As the Trump administration intensifies its crackdown on migrants, speaking any language besides English has taken on a certain charge. In some cases, it can even be dangerous. But if something has changed around the politics of English since Donald Trump took office, the anger Schlossberg voiced taps into deeper nativist roots. Elevating English while denigrating all other languages has been a pillar of English and American nationalism for well over a hundred years. It’s a strain of linguistic exclusionism heard in Theodore Roosevelt’s 1919 address to the American Defense Society, in which he proclaimed that “we have room for but one language here, and that is the English language, for we intend to see that the crucible turns our people out as Americans, of American nationality, and not as dwellers in a polyglot boardinghouse”.
As it turned out, Roosevelt had things almost perfectly backwards. A century of immigration has done little to dislodge the status of English in North America. If anything, its position is stronger than it was a hundred years ago. Yet from a global perspective, it is not America that is threatened by foreign languages. It is the world that is threatened by English.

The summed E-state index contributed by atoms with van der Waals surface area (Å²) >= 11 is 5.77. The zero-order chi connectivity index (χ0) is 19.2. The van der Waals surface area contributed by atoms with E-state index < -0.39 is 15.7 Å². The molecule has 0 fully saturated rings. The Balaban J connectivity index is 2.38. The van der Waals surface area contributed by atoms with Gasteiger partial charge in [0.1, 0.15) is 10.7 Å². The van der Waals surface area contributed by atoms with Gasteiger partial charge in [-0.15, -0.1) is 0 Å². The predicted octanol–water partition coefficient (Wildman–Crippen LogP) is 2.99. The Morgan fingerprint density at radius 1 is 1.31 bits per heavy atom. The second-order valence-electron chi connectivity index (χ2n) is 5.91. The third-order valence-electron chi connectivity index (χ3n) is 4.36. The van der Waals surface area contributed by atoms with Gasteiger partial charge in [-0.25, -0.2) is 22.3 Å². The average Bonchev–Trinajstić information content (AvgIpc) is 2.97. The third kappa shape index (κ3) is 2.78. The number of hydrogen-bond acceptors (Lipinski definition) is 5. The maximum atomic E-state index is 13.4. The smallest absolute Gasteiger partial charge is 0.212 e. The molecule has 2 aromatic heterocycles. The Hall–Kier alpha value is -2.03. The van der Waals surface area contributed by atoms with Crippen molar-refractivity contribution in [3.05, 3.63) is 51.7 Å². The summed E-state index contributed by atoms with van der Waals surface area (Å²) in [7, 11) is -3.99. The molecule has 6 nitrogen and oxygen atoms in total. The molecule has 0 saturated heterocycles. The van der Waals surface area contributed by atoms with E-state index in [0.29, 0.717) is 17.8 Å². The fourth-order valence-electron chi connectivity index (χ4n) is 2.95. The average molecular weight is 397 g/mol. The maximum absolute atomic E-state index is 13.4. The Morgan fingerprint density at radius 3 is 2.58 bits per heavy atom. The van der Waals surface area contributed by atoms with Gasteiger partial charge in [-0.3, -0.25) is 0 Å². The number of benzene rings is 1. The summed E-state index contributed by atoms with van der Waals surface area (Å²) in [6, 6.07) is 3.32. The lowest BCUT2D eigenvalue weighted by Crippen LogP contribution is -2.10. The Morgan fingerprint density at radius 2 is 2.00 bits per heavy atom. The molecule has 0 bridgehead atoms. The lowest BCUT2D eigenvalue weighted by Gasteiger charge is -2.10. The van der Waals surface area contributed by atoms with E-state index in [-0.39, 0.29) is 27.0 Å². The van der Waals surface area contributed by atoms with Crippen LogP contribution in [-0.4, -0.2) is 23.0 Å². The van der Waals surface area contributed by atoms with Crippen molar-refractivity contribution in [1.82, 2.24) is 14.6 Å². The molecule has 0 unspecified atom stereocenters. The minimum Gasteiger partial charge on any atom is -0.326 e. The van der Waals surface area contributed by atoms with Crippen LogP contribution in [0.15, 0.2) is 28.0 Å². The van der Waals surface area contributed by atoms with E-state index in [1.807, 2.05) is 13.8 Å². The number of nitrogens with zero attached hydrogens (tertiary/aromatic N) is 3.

Behemoth, bully, loudmouth, thief: English is everywhere, and everywhere, English dominates. From inauspicious beginnings on the edge of a minor European archipelago, it has grown to vast size and astonishing influence. Almost 400m people speak it as their first language; a billion more know it as a secondary tongue. It is an official language in at least 59 countries, the unofficial lingua franca of dozens more. No language in history has been used by so many people or spanned a greater portion of the globe. It is aspirational: the golden ticket to the worlds of education and international commerce, a parent’s dream and a student’s misery, winnower of the haves from the have-nots. It is inescapable: the language of global business, the internet, science, diplomacy, stellar navigation, avian pathology. And everywhere it goes, it leaves behind a trail of dead: dialects crushed, languages forgotten, literatures mangled.